Asharq al-Awsat reports today that a number of senior Syrian officials attended Suleiman’s funeral on Sunday, including Assad’s younger brother Maher, who heads Syria’s Republican Guard.



About the same time Suleiman was being killed, President Assad left for Tehran. In his meeting with Iranian President Mahmoud Ahmadinejad, Ahmadinejad said “Iran and Syria will forever stay beside each other” and that in the future “the collapse of the Zionist entity will be achievable.”

Here is a photo of their meeting.

Israeli Deputy Prime Minister Shaul Mofaz warned on Saturday that Iran would be able to enrich uranium by next year and would have weapons-grade materials by 2010.

European nations are lobbying against any military action being taken to prevent Iran acquiring nuclear weapons, in much the same way as they appeased Hitler’s military build-up in the 1930s.


Meanwhile Ahmadinejad has changed his “state visit” to Turkey into a “working visit” in order to avoid what would have been a mandatory visit to the mausoleum of Ataturk. (Details in Persian here.)

The Turks are furious at this snub to Ataturk, the revered founding father of modern Turkey.



For the first time in decades The New York Times has a reporter in Jerusalem, Isabel Kershner, who is at least trying to be even-handed in her coverage of the Palestinian-Israeli conflict rather than constantly slanting news against Israel. Kershner is currently the number two in The New York Times’s Jerusalem bureau.

On July 29, The New York Times published an article about the ongoing Fatah-Hamas fighting, under the title “Palestinian Factions Escalate Arrests.” Kershner reported on the deaths of five Palestinian adults and a young girl at the hands of fellow Palestinians.

But the article didn’t involve Israel-bashing, so the editors at the Times in New York decided to “even things out” by placing only one photograph on the page, right on top of Kershner’s article. The photograph, unrelated to the article, showed a Palestinian man lying on the ground, surrounded by menacing-looking Israeli police.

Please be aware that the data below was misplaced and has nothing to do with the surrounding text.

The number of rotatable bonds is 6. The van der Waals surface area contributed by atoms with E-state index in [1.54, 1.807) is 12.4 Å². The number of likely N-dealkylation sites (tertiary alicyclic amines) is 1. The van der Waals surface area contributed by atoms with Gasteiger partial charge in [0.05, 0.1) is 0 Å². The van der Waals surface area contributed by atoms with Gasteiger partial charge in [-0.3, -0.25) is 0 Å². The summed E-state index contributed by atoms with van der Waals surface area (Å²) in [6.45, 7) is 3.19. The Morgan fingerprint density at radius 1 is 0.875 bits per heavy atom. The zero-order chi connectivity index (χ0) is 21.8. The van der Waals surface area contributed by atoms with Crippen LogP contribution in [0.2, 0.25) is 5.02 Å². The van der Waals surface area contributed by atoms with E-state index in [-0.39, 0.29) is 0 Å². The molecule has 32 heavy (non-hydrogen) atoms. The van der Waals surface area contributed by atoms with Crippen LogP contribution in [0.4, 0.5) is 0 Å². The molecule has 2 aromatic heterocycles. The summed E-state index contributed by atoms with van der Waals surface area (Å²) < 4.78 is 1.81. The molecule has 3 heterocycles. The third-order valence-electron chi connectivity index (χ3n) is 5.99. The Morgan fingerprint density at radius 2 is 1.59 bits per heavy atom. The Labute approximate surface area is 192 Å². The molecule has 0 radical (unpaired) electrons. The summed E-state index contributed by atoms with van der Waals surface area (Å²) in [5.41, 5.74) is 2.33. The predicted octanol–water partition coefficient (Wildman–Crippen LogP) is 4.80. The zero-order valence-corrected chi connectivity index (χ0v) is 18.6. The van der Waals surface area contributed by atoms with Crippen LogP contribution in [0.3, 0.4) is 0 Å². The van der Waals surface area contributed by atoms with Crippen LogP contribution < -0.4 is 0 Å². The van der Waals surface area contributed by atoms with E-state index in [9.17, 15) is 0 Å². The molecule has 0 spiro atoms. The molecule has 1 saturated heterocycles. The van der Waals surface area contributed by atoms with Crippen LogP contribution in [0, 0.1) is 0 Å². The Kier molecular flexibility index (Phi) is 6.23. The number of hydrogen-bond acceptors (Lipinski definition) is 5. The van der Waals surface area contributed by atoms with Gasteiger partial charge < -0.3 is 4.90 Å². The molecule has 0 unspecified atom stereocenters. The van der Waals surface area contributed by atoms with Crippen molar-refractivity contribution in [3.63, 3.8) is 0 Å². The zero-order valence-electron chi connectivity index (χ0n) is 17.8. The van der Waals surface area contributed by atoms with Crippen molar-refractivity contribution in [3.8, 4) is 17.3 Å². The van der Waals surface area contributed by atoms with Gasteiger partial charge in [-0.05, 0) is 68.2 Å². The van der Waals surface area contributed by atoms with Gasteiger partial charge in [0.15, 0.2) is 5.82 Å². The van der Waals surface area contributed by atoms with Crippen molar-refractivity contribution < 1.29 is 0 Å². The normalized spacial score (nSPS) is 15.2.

Palestinian president Mahmoud Abbas is still refusing to grant long-term asylum in the West Bank to the Fatah forces who fled to Israel on Saturday after intense fighting with Hamas in Gaza.

Abbas urged nearly 200 gunmen supportive of his own Fatah faction to return to Gaza, saying Fatah is not ready to cede total control of the strip to the Islamist terror group, Hamas.

At least 11 people were killed and dozens wounded on Saturday during a Hamas raid on a Fatah stronghold in Gaza City.

Many of the injured Palestinians are being treated in two Israeli hospitals, including the Barzilai Medical Center in Ashkelon, which (as previously noted on this weblist) has in recent months been targeted by rockets fired from Gaza, possibly even by some of the very same gunmen who are now being treated there.

Hospital officials said that at least 12 of those who were wounded in Saturday’s fighting were aged 14 years or younger. Unsurprisingly, western “human rights” groups haven’t mentioned this.

Eighty-seven members of the Gaza-based Hilles clan, allied with Fatah, were put on two buses in Beersheba yesterday afternoon and transported to Jericho in the West Bank. The Palestinian Authority has set up a temporary residence for them near the Palestinian National Security headquarters there.


Israel says it has no objection to the Fatah men staying in Jericho but Abbas wants to move them back to Gaza. Israeli security officials say they will likely be killed by Hamas should they return to Gaza.

Some residents of Jericho expressed fear that the presence of the heavily-armed Hilles clan in their city would have a negative impact on tourism. There has been an upsurge in the number of tourists visiting Jericho in recent months, including Israeli Arabs spending the weekend at the Jericho Resort Town and the Intercontinental Hotel.

A Jericho restaurant owner told Israeli press that in the past he and his colleagues had been exposed to threats and extortion by “Fatah gangsters.”

The Hilles clan had established its own “mini-state” in Gaza, with its own military training base and a number of workshops for manufacturing weapons. Members of the clan were also involved in various types of criminal activities. Abbas fears their presence in the West Bank would damage efforts to impose law and order there.



The Israeli army (IDF) forces that rescued dozens of Fatah members who were fleeing Gaza on Saturday night did so under heavy machine gun, sniper and mortar fire, putting their own lives at risk, Northern Gaza Brigade Commander Colonel Ron Ashrov told Yediot Ahronot.



The Palestinian Authority yesterday urged a “total international boycott of Hamas.”